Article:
Criticism of Kasowitz’s professional resume’ is expected when taking such a high-profile job. However, his personal behavior has been questioned as well. ProPublica reported that Kasowitz has a severe alcohol problem. More than two dozen current and former employees of Kasowitz’s firm, as well as his friends and acquaintances, told ProPublica that Trump’s personal attorney has struggled over time with alcohol abuse, including a stint in rehab in the winter of 2014-15.

ProPublica claims that because of his history with alcohol abuse Kasowitz is not seeking, and likely would not be granted, a security clearance to the White House. A security clearance would allow him to access government secrets. It is highly unusual for an attorney serving a client in a case involving classified material not to have a clearance. However, in order to receive a security clearance, a background check is conducted. The background check takes into consideration one’s personal decision-making. Thus, having an alcohol problem would disqualify him. Kasowitz defended himself by stating he does not need a clearance and that he doesn’t have an alcohol problem.

After reading the articles on ProPublica, a currently unidentified individual sent an email to Kasowtiz urging him to “resign now.” Kasowitz replied with a series of profanity-laced emails, some of which took a threatening tone, writing, “I’m on you now. You are f***g with me now Let’s see who you are Watch your back, b***h,” as well as “Call me. Don’t be afraid, you piece of s***h. Stand up. If you don’t call, you’re just afraid.” And later: “I already know where you live, I’m on you. You might as well call me. You will see me. I promise. Bro.”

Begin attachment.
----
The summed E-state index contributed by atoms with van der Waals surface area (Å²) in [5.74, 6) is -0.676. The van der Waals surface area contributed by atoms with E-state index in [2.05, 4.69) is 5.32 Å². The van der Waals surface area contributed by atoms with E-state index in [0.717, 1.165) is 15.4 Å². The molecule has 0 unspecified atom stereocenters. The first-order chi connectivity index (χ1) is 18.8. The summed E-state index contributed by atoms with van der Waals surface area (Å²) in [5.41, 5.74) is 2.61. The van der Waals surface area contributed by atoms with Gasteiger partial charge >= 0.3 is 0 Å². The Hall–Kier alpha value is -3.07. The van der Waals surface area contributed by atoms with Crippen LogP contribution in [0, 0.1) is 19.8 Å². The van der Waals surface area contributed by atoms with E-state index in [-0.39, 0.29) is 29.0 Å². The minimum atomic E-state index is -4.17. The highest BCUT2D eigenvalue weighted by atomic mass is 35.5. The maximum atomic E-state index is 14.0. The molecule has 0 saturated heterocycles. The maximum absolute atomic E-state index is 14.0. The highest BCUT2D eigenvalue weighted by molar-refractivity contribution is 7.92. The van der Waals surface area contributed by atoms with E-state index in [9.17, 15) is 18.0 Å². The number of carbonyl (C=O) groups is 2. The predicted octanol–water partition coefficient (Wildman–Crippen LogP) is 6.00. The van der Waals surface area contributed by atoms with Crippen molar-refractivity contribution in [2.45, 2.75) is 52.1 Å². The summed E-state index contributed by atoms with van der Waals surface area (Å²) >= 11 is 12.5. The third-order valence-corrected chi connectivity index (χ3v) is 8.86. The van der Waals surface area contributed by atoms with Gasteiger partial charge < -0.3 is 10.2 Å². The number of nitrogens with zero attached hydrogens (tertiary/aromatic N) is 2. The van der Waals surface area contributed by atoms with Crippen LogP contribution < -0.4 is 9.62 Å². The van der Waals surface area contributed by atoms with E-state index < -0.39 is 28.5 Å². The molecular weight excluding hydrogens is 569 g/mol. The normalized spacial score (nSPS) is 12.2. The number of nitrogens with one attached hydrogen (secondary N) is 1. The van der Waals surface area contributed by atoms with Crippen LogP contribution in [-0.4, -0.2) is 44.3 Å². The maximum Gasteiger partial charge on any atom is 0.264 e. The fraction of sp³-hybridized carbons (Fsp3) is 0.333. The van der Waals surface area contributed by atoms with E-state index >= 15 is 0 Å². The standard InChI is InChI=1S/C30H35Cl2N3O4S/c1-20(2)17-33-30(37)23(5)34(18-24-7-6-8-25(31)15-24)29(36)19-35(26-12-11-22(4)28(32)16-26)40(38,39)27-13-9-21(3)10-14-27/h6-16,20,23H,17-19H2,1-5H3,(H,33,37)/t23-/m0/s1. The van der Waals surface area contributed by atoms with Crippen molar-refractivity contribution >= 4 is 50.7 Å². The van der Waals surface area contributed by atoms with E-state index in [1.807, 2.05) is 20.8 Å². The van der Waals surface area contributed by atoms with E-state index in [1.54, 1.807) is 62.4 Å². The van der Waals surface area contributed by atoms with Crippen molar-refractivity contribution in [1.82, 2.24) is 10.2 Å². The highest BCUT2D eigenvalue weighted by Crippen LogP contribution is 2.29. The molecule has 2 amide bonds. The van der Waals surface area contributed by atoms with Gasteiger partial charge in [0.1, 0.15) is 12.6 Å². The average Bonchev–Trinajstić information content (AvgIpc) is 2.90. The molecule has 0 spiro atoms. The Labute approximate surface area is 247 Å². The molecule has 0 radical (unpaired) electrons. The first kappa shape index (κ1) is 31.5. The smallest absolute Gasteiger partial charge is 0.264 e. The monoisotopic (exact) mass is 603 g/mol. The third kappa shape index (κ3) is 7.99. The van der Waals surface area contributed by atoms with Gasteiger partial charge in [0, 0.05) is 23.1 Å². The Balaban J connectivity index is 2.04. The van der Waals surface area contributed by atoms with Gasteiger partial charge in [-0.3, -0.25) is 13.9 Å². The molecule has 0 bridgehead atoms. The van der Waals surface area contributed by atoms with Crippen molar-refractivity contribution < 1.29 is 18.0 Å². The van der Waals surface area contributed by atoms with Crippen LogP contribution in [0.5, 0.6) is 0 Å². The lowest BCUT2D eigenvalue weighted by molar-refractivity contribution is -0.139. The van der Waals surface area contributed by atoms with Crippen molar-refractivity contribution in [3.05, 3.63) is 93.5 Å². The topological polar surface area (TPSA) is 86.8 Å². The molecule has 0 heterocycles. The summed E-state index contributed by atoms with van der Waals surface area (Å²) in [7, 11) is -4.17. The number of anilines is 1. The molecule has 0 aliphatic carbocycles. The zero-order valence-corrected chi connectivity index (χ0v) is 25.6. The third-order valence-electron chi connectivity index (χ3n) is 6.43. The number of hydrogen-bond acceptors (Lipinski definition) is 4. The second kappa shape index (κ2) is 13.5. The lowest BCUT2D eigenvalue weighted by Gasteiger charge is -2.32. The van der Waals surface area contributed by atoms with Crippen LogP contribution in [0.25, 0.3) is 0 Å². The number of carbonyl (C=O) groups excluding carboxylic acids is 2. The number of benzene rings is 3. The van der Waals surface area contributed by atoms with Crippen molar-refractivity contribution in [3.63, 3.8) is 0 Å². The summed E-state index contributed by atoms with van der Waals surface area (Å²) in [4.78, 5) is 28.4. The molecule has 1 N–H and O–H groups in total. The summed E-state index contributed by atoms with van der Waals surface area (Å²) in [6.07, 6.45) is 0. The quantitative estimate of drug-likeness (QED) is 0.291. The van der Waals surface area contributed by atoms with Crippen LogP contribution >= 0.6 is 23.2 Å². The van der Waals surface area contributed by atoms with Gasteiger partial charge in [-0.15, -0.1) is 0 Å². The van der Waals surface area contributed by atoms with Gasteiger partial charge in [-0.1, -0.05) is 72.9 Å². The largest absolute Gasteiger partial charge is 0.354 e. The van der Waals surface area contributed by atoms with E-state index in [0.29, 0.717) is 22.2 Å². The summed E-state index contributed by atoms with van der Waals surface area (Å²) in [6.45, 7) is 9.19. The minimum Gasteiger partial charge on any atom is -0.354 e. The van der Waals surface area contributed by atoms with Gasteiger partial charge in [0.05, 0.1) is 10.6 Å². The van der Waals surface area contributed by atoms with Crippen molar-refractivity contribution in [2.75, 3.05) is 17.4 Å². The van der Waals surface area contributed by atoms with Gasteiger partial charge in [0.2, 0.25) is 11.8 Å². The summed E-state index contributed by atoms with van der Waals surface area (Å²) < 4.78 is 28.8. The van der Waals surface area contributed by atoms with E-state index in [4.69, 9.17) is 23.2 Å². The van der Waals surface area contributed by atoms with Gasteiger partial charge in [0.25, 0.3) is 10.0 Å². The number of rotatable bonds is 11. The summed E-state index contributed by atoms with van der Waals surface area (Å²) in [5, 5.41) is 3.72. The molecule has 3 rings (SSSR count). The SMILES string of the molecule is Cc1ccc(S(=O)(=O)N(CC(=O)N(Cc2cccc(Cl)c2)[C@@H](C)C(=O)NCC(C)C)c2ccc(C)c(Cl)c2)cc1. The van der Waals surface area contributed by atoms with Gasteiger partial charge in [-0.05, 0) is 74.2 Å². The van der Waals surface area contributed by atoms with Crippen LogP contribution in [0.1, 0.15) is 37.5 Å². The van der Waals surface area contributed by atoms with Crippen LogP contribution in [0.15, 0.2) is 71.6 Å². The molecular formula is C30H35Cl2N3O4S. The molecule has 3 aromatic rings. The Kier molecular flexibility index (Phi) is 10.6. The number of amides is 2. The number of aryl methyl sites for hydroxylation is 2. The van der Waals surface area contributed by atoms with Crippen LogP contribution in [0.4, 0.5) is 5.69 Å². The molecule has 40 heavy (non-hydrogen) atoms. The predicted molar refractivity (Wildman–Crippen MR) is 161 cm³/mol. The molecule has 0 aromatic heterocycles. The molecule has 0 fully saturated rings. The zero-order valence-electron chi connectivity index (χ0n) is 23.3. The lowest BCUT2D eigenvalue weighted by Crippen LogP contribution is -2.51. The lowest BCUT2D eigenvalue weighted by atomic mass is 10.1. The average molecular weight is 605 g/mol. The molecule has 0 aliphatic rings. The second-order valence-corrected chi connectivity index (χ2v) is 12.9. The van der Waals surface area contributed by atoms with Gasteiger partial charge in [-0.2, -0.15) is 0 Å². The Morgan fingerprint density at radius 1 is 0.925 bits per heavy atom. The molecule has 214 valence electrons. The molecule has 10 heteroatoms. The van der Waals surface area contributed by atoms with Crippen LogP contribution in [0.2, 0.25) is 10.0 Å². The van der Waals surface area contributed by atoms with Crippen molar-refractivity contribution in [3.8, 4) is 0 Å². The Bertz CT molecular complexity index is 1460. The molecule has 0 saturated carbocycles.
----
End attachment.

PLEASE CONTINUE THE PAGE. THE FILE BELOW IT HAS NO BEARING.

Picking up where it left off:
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The emailer forwarded the emails to the FBI to report the threats, and Kasowitz subsequently issued a statement saying “The person sending that email is entitled to his opinion, and I should not have responded in that inappropriate manner…This is one of those times where one wishes he could reverse the clock, but of course I can’t.” While Kasowitz’s email is unprofessional and rude it most likely does not reach the level of criminal behavior.

To make matters worse for Kasowitz, he may have fallen out of the president’s good graces according to a reportTuesday night in The New York Times. As Donald Trump Jr. faces scrutiny over a meeting he had with a Russian lawyer, the president has reportedly expressed his frustration to his team of personal lawyers, which is headed by Kasowitz, which could lay the groundwork for Kasowitz’s exit, that report said. In fact, recent reports show that Trump has hired attorney Ty Cobb to take over the responses to the Russian probe. For now, Cobb and Kasowitz will work together.

Marc Kasowitz has consistently denied any alcohol problems or any issues within the Trump camp. Nevertheless, it is well documented yet under-reported that lawyers struggle with substance abuse, particularly drinking, and with depression and anxiety more commonly than some other professionals.

There’s no doubt that Kasowitz has experienced enormous victories throughout his prestigious legal career. Furthermore, his reputation as a take-no-prisoners attorney precedes him. Nevertheless, Kasowitz’s alleged addiction, curious legal ties, and even his own admitted behavior put his status as the president’s go-to-guy into question.